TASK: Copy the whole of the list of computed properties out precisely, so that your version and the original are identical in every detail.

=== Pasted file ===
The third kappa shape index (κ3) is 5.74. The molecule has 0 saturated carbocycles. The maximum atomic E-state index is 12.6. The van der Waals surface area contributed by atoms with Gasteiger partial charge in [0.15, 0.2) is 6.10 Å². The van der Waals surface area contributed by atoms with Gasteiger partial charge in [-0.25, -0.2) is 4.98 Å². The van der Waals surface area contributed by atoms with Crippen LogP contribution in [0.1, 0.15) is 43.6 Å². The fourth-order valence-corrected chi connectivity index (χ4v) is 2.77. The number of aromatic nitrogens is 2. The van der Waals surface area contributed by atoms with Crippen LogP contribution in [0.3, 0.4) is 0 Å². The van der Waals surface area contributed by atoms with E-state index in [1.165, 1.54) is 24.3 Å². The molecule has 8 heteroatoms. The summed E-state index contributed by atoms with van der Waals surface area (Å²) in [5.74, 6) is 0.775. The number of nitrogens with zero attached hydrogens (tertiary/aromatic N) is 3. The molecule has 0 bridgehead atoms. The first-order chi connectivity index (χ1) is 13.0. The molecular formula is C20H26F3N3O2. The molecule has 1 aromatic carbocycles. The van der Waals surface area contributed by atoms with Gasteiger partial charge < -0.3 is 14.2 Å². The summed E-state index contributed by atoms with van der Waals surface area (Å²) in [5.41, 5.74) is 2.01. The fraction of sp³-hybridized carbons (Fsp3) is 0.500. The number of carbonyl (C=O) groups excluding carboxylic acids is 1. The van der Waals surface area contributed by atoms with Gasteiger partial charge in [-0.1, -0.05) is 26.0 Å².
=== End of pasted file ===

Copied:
The third kappa shape index (κ3) is 5.74. The molecule has 0 saturated carbocycles. The maximum atomic E-state index is 12.6. The van der Waals surface area contributed by atoms with Gasteiger partial charge in [0.15, 0.2) is 6.10 Å². The van der Waals surface area contributed by atoms with Gasteiger partial charge in [-0.25, -0.2) is 4.98 Å². The van der Waals surface area contributed by atoms with Crippen LogP contribution in [0.1, 0.15) is 43.6 Å². The fourth-order valence-corrected chi connectivity index (χ4v) is 2.77. The number of aromatic nitrogens is 2. The van der Waals surface area contributed by atoms with Crippen LogP contribution in [0.3, 0.4) is 0 Å². The van der Waals surface area contributed by atoms with E-state index in [1.165, 1.54) is 24.3 Å². The molecule has 8 heteroatoms. The summed E-state index contributed by atoms with van der Waals surface area (Å²) in [5.74, 6) is 0.775. The number of nitrogens with zero attached hydrogens (tertiary/aromatic N) is 3. The molecule has 0 bridgehead atoms. The first-order chi connectivity index (χ1) is 13.0. The molecular formula is C20H26F3N3O2. The molecule has 1 aromatic carbocycles. The van der Waals surface area contributed by atoms with Gasteiger partial charge < -0.3 is 14.2 Å². The summed E-state index contributed by atoms with van der Waals surface area (Å²) in [5.41, 5.74) is 2.01. The fraction of sp³-hybridized carbons (Fsp3) is 0.500. The number of carbonyl (C=O) groups excluding carboxylic acids is 1. The van der Waals surface area contributed by atoms with Gasteiger partial charge in [-0.1, -0.05) is 26.0 Å².